# Abstract

## Paper aims

The study proposes a benchmarking instrument that enables managers to critically assess the volatility management performance of a product’s supply chain to identify areas on which to focus when managing supply chain volatility (SCV).

## Originality

To the best of the authors’ knowledge, the paper is the first to develop an instrument to assess the current state of SCV management of a product’s supply chain.

## Research method

The benchmarking instrument is based on volatility performance data from 87 manufacturing firms. Additionally, a confirmatory case study in the automotive industry is performed to demonstrate the applicability of the instrument.

## Main findings

An industry benchmark is conducted that provides valuable information for practitioners about the current state of volatility management performance in the manufacturing sector. This is of high importance since performance data generated by the focal firm itself are more valuable if they can be put into context with the performance data of competitors.

## Implications for theory and practice

Since SCV can originate from multiple sources, a case-based evaluation of of SCV of a product’s supply chain is necessary. By applying the instrument, managers will be enables to initiate purposeful strategies that focus on the most pressing sources of SCV.

Keywords
Supply chain volatility; Benchmarking; Performance assessment; Automotive industry

# 1. Introduction

Managing supply chain volatility (SCV) is one of the core challenges of modern supply chains (SCs) (Christopher & Holweg, 2011Christopher, M., & Holweg, M. (2011). “Supply chain 2.0”: managing supply chains in the era of turbulence. International Journal of Physical Distribution & Logistics Management, 41(1), 63-82. http://dx.doi.org/10.1108/09600031111101439.
http://dx.doi.org/10.1108/09600031111101...
, 2017Christopher, M., & Holweg, M. (2017). Supply chain 2.0 revisited: a framework for managing volatility-induced risk in the supply chain. International Journal of Physical Distribution & Logistics Management, 47(1), 2-17. http://dx.doi.org/10.1108/IJPDLM-09-2016-0245.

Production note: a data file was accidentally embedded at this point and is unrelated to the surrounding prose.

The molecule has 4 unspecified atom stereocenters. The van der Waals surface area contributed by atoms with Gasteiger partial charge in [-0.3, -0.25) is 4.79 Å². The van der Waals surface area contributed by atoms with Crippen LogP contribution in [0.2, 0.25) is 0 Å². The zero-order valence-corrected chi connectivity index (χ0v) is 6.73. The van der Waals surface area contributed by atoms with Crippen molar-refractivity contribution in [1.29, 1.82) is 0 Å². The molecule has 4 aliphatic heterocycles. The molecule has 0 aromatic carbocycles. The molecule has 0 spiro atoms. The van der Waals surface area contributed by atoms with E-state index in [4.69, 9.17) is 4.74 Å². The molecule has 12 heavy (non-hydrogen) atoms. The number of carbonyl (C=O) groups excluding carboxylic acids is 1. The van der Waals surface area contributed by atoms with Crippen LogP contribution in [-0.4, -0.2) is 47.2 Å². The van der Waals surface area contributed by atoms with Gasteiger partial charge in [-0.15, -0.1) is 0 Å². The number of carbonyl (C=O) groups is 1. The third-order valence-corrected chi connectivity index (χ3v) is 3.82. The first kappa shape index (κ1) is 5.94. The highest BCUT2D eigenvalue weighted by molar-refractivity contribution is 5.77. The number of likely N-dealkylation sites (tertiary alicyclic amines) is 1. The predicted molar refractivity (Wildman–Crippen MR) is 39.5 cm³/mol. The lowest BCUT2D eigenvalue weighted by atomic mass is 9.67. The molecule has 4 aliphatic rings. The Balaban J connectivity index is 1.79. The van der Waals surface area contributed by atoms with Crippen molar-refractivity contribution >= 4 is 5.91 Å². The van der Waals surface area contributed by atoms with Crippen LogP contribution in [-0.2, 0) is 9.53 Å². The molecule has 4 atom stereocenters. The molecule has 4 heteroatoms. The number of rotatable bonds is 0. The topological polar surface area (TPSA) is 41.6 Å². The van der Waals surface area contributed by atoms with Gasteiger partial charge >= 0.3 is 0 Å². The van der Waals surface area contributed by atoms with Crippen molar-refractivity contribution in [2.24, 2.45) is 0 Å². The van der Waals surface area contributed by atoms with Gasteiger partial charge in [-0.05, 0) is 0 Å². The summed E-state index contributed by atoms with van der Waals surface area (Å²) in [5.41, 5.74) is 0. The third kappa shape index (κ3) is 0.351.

http://dx.doi.org/10.1108/IJPDLM-09-2016...
; Handfield et al., 2013Handfield, R. B., Straube, F., Pfohl, H.-C., & Wieland, A. (2013). Trends and strategies in logistics and supply chain management: embracing global logistics complexity to drive market advantage. Hamburg: DVV Media Group.; Wieland et al., 2016Wieland, A., Handfield, R. B., & Durach, C. F. (2016). Mapping the landscape of future research themes in supply chain management. Journal of Business Logistics, 37(3), 205-212. http://dx.doi.org/10.1111/jbl.12131.
http://dx.doi.org/10.1111/jbl.12131...
). Since volatility has been a challenge across several decades, researchers have, on the one hand, focused on describing the multidimensional sources of SCV and, on the other, developed management strategies for dealing with it. However, to efficiently manage volatility, SC managers need to assess the impact of those SCV sources on their particular SC first, before initiating management strategies (Nitsche, 2018Nitsche, B. (2018). Unravelling the complexity of supply chain volatility management. Logistics, 2(3), 14. http://dx.doi.org/10.3390/logistics2030014.
http://dx.doi.org/10.3390/logistics20300...
).

In general, to continually manage unintended changes in material flows in a SC, managers need to regularly identify and understand the root cause, assess the impact on the SC, implement mitigation strategies, monitor changes, and learn from experience (Zsidisin et al., 2005Zsidisin, G. A., Melnyk, S. A., & Ragatz, G. L. (2005). An institutional theory perspective of business continuity planning for purchasing and supply management. International Journal of Production Research, 43(16), 3401-3420. http://dx.doi.org/10.1080/00207540500095613.
http://dx.doi.org/10.1080/00207540500095...
). This supply chain business continuity planning process, originally proposed by Zsidisin et al. (2005)Zsidisin, G. A., Melnyk, S. A., & Ragatz, G. L. (2005). An institutional theory perspective of business continuity planning for purchasing and supply management. International Journal of Production Research, 43(16), 3401-3420. http://dx.doi.org/10.1080/00207540500095613.
http://dx.doi.org/10.1080/00207540500095...